Housing sector to get help from GNWT

Finance Minister John Todd loosens purse strings, announces incentive program for new home buyers in 1998/99 budget.


Nunatsiaq News

IQALUIT – The infusion of $40-50 million into a new home-ownership program should alleviate the immediate demand for housing in the North, Finance Minister John Todd said during his budget speech Thursday.

Todd expects the new Accelerated Home Ownership Program, part of the GNWT’s budget for 1998/99, will result in the construction of about 1,000 new housing units over the next two years.

“If we don’t put new housing into the marketplace, it compiles an already difficult social problem,” Todd said. Getting more northerners into their own homes should free up public housing for lower-income families, the minister explained.

Tabling the 1998/99 budget in the Legislative Assembly this week, Todd announced the government’s second consecutive balanced budget. That means that for fiscal year 1998/99, the GNWT foresees total spending and revenues at $1.161 billion.

The GNWT also anticipates a small surplus for the fiscal year 1997/98 and a reduction in the NWT’s accumulated deficit, though Todd cautioned that the government’s net fiscal position could be affected by the results of current negotiations with the Union of Northern Workers regarding pay equity.

The GNWT finished the 1996/97 fiscal year with an accumulated deficit of $41 million.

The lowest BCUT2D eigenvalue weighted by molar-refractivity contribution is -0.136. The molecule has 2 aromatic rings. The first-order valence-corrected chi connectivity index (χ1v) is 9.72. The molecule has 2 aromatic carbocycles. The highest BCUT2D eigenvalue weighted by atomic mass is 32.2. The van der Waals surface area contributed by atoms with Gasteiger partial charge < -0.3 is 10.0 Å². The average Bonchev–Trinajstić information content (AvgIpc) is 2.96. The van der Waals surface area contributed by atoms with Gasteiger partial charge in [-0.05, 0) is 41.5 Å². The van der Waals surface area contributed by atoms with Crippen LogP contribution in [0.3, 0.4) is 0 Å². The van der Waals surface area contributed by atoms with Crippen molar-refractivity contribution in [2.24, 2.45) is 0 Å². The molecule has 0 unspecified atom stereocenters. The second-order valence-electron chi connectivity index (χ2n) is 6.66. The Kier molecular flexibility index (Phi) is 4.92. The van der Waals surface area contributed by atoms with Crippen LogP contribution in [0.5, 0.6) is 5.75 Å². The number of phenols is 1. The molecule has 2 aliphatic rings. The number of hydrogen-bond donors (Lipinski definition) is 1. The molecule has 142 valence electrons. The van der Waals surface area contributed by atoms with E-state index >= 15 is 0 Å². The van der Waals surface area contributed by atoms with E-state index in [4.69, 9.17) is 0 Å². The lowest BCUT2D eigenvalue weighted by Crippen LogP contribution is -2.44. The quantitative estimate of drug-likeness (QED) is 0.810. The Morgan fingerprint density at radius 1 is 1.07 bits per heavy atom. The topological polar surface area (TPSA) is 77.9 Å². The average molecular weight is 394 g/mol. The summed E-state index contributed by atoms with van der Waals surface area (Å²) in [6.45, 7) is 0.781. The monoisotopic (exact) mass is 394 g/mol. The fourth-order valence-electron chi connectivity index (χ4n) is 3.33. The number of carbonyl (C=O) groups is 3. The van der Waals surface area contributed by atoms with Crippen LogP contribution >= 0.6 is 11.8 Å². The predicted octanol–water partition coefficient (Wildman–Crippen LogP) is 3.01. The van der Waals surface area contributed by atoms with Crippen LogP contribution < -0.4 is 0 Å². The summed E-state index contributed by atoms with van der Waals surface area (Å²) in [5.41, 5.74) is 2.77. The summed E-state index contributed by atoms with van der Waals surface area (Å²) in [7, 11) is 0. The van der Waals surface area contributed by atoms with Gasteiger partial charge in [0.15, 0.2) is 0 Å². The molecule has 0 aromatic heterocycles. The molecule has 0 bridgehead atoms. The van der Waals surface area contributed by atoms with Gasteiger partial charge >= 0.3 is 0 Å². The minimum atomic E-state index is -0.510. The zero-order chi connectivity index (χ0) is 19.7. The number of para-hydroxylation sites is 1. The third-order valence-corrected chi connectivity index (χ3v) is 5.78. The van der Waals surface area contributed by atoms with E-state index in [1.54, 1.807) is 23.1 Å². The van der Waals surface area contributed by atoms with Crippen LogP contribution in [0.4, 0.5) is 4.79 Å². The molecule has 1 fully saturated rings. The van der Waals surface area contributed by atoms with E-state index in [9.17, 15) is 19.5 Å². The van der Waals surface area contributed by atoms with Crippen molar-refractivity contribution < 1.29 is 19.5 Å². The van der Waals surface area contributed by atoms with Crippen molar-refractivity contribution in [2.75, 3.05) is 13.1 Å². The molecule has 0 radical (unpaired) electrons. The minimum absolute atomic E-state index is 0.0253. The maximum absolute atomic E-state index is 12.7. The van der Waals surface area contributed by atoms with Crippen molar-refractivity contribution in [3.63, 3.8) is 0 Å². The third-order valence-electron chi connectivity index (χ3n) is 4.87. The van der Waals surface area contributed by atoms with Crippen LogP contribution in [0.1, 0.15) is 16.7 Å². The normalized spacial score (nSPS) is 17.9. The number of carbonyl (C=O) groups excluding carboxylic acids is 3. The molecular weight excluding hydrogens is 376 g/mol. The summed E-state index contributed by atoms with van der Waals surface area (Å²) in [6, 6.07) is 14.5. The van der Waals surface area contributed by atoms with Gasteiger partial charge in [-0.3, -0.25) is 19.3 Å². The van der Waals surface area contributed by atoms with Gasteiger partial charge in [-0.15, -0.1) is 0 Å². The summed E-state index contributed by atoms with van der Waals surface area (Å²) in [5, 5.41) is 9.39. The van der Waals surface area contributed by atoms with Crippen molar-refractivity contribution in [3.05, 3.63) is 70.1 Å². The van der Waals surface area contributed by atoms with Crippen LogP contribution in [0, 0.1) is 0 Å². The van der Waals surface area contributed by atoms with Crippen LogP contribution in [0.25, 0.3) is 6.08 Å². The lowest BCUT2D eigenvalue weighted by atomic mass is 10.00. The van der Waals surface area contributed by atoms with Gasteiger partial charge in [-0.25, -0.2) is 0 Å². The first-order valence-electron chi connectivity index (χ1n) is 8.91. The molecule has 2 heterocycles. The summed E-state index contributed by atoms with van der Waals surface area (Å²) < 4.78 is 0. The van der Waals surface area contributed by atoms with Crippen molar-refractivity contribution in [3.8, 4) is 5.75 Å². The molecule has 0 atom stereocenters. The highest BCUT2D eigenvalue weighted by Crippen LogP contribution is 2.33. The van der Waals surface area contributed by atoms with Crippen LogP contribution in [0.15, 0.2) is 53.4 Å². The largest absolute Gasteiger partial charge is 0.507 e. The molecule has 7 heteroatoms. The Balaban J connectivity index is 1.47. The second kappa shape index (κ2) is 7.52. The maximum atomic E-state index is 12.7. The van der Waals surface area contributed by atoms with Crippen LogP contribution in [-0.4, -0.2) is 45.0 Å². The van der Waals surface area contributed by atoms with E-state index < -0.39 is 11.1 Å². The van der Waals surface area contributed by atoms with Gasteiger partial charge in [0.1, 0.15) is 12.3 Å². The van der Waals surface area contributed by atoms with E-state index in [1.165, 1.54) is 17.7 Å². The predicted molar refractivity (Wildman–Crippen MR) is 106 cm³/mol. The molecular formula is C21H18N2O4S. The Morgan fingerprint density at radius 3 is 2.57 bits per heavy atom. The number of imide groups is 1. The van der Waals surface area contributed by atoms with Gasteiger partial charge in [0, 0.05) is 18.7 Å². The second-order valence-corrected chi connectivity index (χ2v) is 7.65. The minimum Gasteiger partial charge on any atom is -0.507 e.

Capital works projects

The GNWT proposes to spend up to $100 million over the next two years on new capital works projects. The GNWT fell behind in public infrastucture spending when it reduced its investment in schools, hospitals and roads from $200 million to $140 million to balance previous budgets.

The legislative assembly will identify projects in March. These projects are expected to be completed through public-private partnership arrangements.

“This additional investment should be possible without increasing our overall annual spending levels,” Todd said.

The finance minister also introduced a new tax credit which should make investing in northern businesses more attractive.

“With the shrinking government dollars and the transfer payments coming from the feds, you need to find a new way to top up the pot,” Todd said. “I’m of the belief some of that has to be taken up with the private sector.”

The tax credits are an incentive for the private sector to market newly issued shares of NWT businesses for sale to territorial residents. It’s also an incentive for investors to purchase shares of new or expanding NWT businesses.

New tax credit

Under the program, investors would be allowed to reduce their territorial income tax by up to 30 per cent of the value of their investment in eligible NWT businesses ¬ to a maximum of $100,000.

The program also allows investments to be made through registered retirement saving plans.

For example, an investment of $10,000 would mean a NWT tax credit of $3,000. The program would allow a maximum of $1 million in credits this year, increasing to $5 million in the year 2000.

The four investment areas under the program are:

* Labor-sponsored mutual funds for unions and employee associations which invest in new and expanding businesses in the NWT;
* Employee-sponsored venture capital funds for employees who purchase shares in the companies they work for;
* Community-endorsed venture capital funds for the private sector to establish small mutual funds that in turn invest in new/expanding businesses;
* Private new common shares sales for direct sale of shares in new/expanding NWT businesses to NWT taxpayers.

Todd announced he expects a small surplus in 1997-98 and a reduction in the accumulated deficit. This prediction, however, may change depending on the outcome of the pay equity negotiations. The GNWT may end up paying as much as $70 million.

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